No, but likelihood of encountering legal action is. Civil law defines what can be done, not what must be done.

by on (#41617)
Mmh...
If parodies are legal, tokumaru should just turn his Sonic clone into a Sonic parody and that should do the trick. That can also explain the different physics. The official Castlevania parody for the NES, Boko Dracula Kun, have very different physics of actual Castelvania games.

Celius is doing a Castlevania parody I guess so it should be legal anyway.

But what exactly differs a parody from a clone ? It doesn't use the exact same graphics, and doesn't take itself seriously ? Does lowering the number of colors consider as not re-using the same graphics ?

by on (#41633)
blargg wrote:
UncleSporky wrote:
Is legality based on how much the company cares about your fan work?

No, but likelihood of encountering legal action is. Civil law defines what can be done, not what must be done.


I just remembered of that Rockman 7 for Windows. It mimics the old Rockman NES engine perfectly and... it's an 8bit version. Is Capcom taking any action against that free distribution? ;)

by on (#42851)
Bregalad wrote:
But what exactly differs a parody from a clone ? It doesn't use the exact same graphics, and doesn't take itself seriously ?

A parody is a work that uses elements of another work to make a comment on that other work. For example, The Wind Done Gone by Alice Randall uses elements of Margaret Mitchell's Gone With the Wind to criticize the white-centric viewpoint of GWTW. In video games, early versions of Lockjaw were intended to make a comment on the futility of playing against some Tetris DS players, and this mode is still there (as "Garbage level 4"). But if I use elements of work A solely to make a comment on work B, it's not a parody (Dr. Seuss v. Penguin Books).

by on (#42882)
Slightly offtopic, but here are some general thoughts on using copyrighted/trademark characters in homebrew games:

There's hardly a way around using them if you're creating some kind of direct tribute to the respective original game, of course, but I've often seen them in homebrew games in an effort to either benefit from the popularity of these characters or to avoid the need for creating original artwork.

Imho, it hurts the reception of your game in the two latter cases, not only because it has that rip-off feel to it, but also because homebrew games have a tendency to fall short in the direct comparison to a full-blown commercial game and using artwork of commerical games provokes such a comparison.

I believe that original artwork and character design always is a big plus.

What I found especially useful both for prototyping and creating final artwork is 3d modelling/rendering.
Creating, drawing and animating a character in still 2d pictures alone can be a very daunting task and it takes both artistic skill and a lot of practice to get acceptable results.
I'm not saying that 3d modelling doesn't take skill, but you can work way more rational and methodic than with traditional animation.
Also, 3d modelling tools considerably easen many of the hard parts like proportions and animation and also add a whole lot of flexibility.

I don't know if you remember the characters from my SNES game N-Warp Daisakusen.
Although I personally don't think they look that way, alot of people believed they were all hand-drawn in 2d, but they are actually direct 3d renderings, created with Blender.
I disabled all the shading and filtering and used 16 color textures in order to be able to directly export the render output to the SNES sprite graphics format.
I believe the same concept could easily be applied to create graphics for NES games.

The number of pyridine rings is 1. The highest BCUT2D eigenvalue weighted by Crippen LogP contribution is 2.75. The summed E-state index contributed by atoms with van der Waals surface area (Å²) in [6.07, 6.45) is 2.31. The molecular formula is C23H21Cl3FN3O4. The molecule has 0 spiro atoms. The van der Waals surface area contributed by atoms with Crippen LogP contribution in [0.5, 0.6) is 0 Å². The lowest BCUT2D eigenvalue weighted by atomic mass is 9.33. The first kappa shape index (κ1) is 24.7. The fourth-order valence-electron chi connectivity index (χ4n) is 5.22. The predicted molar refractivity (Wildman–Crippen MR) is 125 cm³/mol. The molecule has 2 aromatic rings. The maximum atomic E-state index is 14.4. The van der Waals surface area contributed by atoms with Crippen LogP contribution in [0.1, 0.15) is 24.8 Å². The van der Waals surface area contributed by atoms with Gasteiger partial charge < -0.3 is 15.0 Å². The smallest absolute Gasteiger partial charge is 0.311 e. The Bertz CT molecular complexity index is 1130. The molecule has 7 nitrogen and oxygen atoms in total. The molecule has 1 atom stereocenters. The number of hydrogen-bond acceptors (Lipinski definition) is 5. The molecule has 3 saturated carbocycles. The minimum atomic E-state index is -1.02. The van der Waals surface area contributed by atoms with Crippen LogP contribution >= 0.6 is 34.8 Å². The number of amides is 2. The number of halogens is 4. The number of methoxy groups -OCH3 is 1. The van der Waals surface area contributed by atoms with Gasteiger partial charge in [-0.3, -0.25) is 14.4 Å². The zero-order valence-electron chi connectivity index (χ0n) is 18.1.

Not even with the intent of creating fluid, detailed or realistic graphics, just as a rapid prototyping system.
It's easy once you get the hang of it.

Ok, that was really offtopic now...

by on (#42884)
Quote:
Not even with the intent of creating fluid, detailed or realistic graphics, just as a rapid prototyping system.
It's easy once you get the hang of it.

Well, it sure isn't easy or rapid to learn how to use Blender but I'll do it someday...

Also the models for Donkey Kong Country games were 3D and were downscaled to sprites for the SNES.

by on (#42898)
I was actually thinking about my game and making it a little less unripoff-ish.

So despite my avatar for this site, I really don't think I'm going to do any Nintendoizations of CV graphics or music for my game. With that, these are the only things I would have to worry about for legal issues:

-ChateauLeVania (title)
-Hearts and Subweapons
-Progress map
-Candles
-Level up system (only a ripoff in combination with the other things)

All the story, artwork, music, map data, enemy data will be done by me. I have told people that my game will play pretty much just like CV SOTN, so I admit that it's kind of supposed to be a ripoff. I could easily change the title to "The Curse of Chateau LeVeaux", which is the name of the book that the game is based off of, but ChateauLeVania is just so damn perfect.

Could I get in trouble for having the same subweapons with candles that drop hearts which you use to power those? The level up system by now can't really belong specifically to CV. You kill enemies, gain experience, get better health and MP. So what's my uh, danger level of getting in trouble at this point?

by on (#42903)
You aren't going to get in trouble if you are creating all the stuff yourself. Unless you are ripping artwork/music or copying level layouts they can't do anything. You cannot copyright an idea. "Hearts and Subweapons" are an idea. Striking candles for powerups is an idea. Ninja Gaiden uses this idea too but the objects are not the same in every level. Experience leveling up is an idea.

The copyrighted works are like program code, artwork, music, level layout data in its exact form. The idea though of a platformer with various aspects can't be owned though. You could make your own platformer similar to Castlevania and as long as you don't steal any art or other such resources but make everything on your own, they can't do anything. They don't own Dracula, Frankenstein, Bats, Zombies, Castles, gothic stuff, etc. Just use common sense.

by on (#42906)
Quote:
The copyrighted works are like program code